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Open Access Publications from the University of California

Genetic and epigenetic fine mapping of causal autoimmune disease variants.

  • Author(s): Farh, Kyle Kai-How
  • Marson, Alexander
  • Zhu, Jiang
  • Kleinewietfeld, Markus
  • Housley, William J
  • Beik, Samantha
  • Shoresh, Noam
  • Whitton, Holly
  • Ryan, Russell JH
  • Shishkin, Alexander A
  • Hatan, Meital
  • Carrasco-Alfonso, Marlene J
  • Mayer, Dita
  • Luckey, C John
  • Patsopoulos, Nikolaos A
  • De Jager, Philip L
  • Kuchroo, Vijay K
  • Epstein, Charles B
  • Daly, Mark J
  • Hafler, David A
  • Bernstein, Bradley E
  • et al.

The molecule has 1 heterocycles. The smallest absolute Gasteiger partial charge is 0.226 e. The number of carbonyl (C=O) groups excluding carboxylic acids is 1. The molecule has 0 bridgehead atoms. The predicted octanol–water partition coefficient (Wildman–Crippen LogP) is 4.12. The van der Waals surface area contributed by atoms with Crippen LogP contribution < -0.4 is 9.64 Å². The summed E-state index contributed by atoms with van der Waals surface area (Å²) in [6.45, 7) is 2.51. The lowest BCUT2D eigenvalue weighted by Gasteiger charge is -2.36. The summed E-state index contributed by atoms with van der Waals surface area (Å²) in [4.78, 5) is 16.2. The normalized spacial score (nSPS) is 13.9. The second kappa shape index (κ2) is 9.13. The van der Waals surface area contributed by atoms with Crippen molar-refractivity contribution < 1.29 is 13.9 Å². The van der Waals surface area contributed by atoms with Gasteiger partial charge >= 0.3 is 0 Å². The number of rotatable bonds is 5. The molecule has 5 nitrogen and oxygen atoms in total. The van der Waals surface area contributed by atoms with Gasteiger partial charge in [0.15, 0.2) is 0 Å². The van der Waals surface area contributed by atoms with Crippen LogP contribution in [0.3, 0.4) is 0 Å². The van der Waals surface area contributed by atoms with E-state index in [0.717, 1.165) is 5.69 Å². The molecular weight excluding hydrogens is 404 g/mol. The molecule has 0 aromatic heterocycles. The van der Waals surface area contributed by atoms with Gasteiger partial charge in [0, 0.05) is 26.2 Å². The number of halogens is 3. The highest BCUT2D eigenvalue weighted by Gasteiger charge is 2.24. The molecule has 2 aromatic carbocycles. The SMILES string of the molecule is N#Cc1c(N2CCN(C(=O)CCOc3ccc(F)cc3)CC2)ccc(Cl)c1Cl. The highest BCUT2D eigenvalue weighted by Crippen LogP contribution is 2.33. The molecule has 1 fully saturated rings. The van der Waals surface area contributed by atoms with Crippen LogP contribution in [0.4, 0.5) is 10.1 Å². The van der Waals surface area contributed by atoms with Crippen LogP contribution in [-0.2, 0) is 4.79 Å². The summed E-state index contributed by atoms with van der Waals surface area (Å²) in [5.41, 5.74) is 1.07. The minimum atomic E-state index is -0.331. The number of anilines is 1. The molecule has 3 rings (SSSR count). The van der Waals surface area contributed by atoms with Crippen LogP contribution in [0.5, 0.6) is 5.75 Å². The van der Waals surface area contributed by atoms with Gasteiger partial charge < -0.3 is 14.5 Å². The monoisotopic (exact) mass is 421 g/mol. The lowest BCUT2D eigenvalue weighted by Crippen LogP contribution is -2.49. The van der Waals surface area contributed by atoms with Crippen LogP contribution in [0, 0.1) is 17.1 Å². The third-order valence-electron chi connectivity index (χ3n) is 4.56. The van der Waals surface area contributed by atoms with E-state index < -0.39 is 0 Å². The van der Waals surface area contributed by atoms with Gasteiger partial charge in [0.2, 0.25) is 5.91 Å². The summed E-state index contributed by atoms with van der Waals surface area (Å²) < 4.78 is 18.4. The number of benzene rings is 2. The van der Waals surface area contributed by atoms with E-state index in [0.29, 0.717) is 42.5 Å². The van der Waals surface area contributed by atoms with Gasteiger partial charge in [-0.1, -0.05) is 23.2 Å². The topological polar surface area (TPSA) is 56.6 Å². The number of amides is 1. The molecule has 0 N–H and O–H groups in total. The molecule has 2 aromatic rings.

Genome-wide association studies have identified loci underlying human diseases, but the causal nucleotide changes and mechanisms remain largely unknown. Here we developed a fine-mapping algorithm to identify candidate causal variants for 21 autoimmune diseases from genotyping data. We integrated these predictions with transcription and cis-regulatory element annotations, derived by mapping RNA and chromatin in primary immune cells, including resting and stimulated CD4(+) T-cell subsets, regulatory T cells, CD8(+) T cells, B cells, and monocytes. We find that ∼90% of causal variants are non-coding, with ∼60% mapping to immune-cell enhancers, many of which gain histone acetylation and transcribe enhancer-associated RNA upon immune stimulation. Causal variants tend to occur near binding sites for master regulators of immune differentiation and stimulus-dependent gene activation, but only 10-20% directly alter recognizable transcription factor binding motifs. Rather, most non-coding risk variants, including those that alter gene expression, affect non-canonical sequence determinants not well-explained by current gene regulatory models.

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